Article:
An important note on why we are discontinuing the use of the words “Whole Body Listening” in our teaching methodology
Susanne Truesdale created the concept of Whole Body Listening in 1990 to help break down one of the most complicated and abstract components of social communication and learning.
Unfortunately, over the years, the Whole Body Listening concept has been misunderstood and poorly taught, setting a narrow standard for how to listen and/or being used as a model for compliance with regards to how one listens, not taking into account the various ways that individuals listen.
Think Social Publishing is transitioning to using completely new language–Listening with Brain and Body–along with clearer, inclusive teaching, to re-introduce to facilitators how to teach children about listening with their brains and bodies in the way they listen best. We are updating this language throughout our products as they come up for reprint.
Active listening includes but is not limited to auditory processing. Listening is complex multisensory, social cognitive process that involves all the body and the brain. The various ways that we all listen and learn are not problems or deficits, they are differences. Some people listen better when they rock or move, while others can only listen when they look away from the speaker’s face so they can concentrate on what is being said. Some people listen best when they fidget with their hands or play with their hair. You will see some examples of these listening styles in our storybook. Some people need to have a quiet environment. Additionally, listening within a group also involves perspective taking. Students are learning how to listen with their brain and body best while also considering how those around them listen best as well. This perspective taking loop of considering/thinking about one another when sharing space with others was the original purpose of listening with one’s whole body. We believe that listening with brain and body makes the same point as it clearly describes both the physical/sensory and cognitive aspects of listening.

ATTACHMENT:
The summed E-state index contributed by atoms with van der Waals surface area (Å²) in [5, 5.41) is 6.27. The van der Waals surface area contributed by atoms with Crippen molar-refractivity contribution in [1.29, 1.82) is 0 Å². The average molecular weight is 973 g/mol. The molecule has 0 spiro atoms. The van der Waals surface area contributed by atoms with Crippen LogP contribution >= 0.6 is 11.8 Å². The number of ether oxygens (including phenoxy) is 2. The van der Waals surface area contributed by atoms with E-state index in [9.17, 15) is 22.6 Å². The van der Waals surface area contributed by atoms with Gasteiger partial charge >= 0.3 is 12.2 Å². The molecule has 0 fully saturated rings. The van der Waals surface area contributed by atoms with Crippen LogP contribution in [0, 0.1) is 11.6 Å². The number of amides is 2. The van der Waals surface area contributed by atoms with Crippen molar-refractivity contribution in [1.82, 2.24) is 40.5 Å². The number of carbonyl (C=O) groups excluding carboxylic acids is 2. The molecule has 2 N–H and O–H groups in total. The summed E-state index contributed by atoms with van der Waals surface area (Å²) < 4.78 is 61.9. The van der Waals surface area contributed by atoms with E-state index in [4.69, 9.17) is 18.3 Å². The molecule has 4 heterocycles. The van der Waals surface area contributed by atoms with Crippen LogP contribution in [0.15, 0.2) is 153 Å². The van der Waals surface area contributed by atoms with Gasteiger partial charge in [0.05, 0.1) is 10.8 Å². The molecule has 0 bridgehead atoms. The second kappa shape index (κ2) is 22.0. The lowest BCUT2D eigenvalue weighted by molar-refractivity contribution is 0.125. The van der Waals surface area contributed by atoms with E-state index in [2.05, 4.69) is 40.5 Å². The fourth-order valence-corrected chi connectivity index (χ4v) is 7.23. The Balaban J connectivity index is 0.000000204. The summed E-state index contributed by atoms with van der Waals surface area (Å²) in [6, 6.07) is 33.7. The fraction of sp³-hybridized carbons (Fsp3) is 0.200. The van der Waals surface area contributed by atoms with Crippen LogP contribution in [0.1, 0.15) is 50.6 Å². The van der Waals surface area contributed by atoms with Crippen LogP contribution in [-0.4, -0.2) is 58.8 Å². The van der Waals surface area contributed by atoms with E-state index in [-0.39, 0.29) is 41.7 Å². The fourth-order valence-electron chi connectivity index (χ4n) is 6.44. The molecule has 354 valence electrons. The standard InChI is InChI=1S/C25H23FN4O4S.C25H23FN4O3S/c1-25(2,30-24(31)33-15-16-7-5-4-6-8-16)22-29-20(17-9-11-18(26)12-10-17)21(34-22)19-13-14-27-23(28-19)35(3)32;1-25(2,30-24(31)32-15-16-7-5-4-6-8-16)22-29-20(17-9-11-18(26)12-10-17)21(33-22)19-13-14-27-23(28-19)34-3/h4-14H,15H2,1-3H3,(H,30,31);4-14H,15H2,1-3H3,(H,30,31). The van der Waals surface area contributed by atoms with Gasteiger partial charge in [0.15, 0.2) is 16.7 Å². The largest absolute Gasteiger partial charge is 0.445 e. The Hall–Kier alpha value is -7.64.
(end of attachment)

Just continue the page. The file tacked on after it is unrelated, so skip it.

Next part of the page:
While we are updating this language in our print products, it’s fine to use either or both phrases in your teaching. What is important is understanding and teaching this concept with a flexible mindset that supports all children learning how they use their brain and body to listen best.
Providing supports to build social awareness of how we listen together in groups, each in our unique way is important. In fact, a key aspect of teaching any concept within the Social Thinking Methodology, begins by fostering an individual’s awareness of the concept by encouraging them to explore its value to them, as a participant in the social world as well as how, why, and when people utilize it. The Listening with Brain and Body concept is just one of many explored through the Social Thinking Methodology.